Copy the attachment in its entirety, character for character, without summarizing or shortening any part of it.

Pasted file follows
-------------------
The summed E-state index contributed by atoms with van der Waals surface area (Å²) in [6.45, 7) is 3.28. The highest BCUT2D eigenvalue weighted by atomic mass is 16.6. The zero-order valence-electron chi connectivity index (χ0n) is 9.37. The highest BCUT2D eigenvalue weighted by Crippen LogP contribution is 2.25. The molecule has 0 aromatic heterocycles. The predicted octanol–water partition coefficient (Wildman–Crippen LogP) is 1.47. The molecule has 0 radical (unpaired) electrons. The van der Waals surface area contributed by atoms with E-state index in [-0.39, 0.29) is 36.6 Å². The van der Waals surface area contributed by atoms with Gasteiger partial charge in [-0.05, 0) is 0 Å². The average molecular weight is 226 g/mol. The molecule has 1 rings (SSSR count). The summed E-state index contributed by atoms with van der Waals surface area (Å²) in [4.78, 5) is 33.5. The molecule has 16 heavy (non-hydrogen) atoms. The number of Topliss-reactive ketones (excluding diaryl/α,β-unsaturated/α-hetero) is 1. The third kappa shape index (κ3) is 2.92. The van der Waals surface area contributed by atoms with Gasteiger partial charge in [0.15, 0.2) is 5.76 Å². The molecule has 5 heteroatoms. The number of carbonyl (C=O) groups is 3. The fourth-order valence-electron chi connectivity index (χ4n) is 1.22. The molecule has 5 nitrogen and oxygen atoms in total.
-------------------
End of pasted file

The summed E-state index contributed by atoms with van der Waals surface area (Å²) in [6.45, 7) is 3.28. The highest BCUT2D eigenvalue weighted by atomic mass is 16.6. The zero-order valence-electron chi connectivity index (χ0n) is 9.37. The highest BCUT2D eigenvalue weighted by Crippen LogP contribution is 2.25. The molecule has 0 aromatic heterocycles. The predicted octanol–water partition coefficient (Wildman–Crippen LogP) is 1.47. The molecule has 0 radical (unpaired) electrons. The van der Waals surface area contributed by atoms with E-state index in [-0.39, 0.29) is 36.6 Å². The van der Waals surface area contributed by atoms with Gasteiger partial charge in [-0.05, 0) is 0 Å². The average molecular weight is 226 g/mol. The molecule has 1 rings (SSSR count). The summed E-state index contributed by atoms with van der Waals surface area (Å²) in [4.78, 5) is 33.5. The molecule has 16 heavy (non-hydrogen) atoms. The number of Topliss-reactive ketones (excluding diaryl/α,β-unsaturated/α-hetero) is 1. The third kappa shape index (κ3) is 2.92. The van der Waals surface area contributed by atoms with Gasteiger partial charge in [0.15, 0.2) is 5.76 Å². The molecule has 5 heteroatoms. The number of carbonyl (C=O) groups is 3. The fourth-order valence-electron chi connectivity index (χ4n) is 1.22. The molecule has 5 nitrogen and oxygen atoms in total.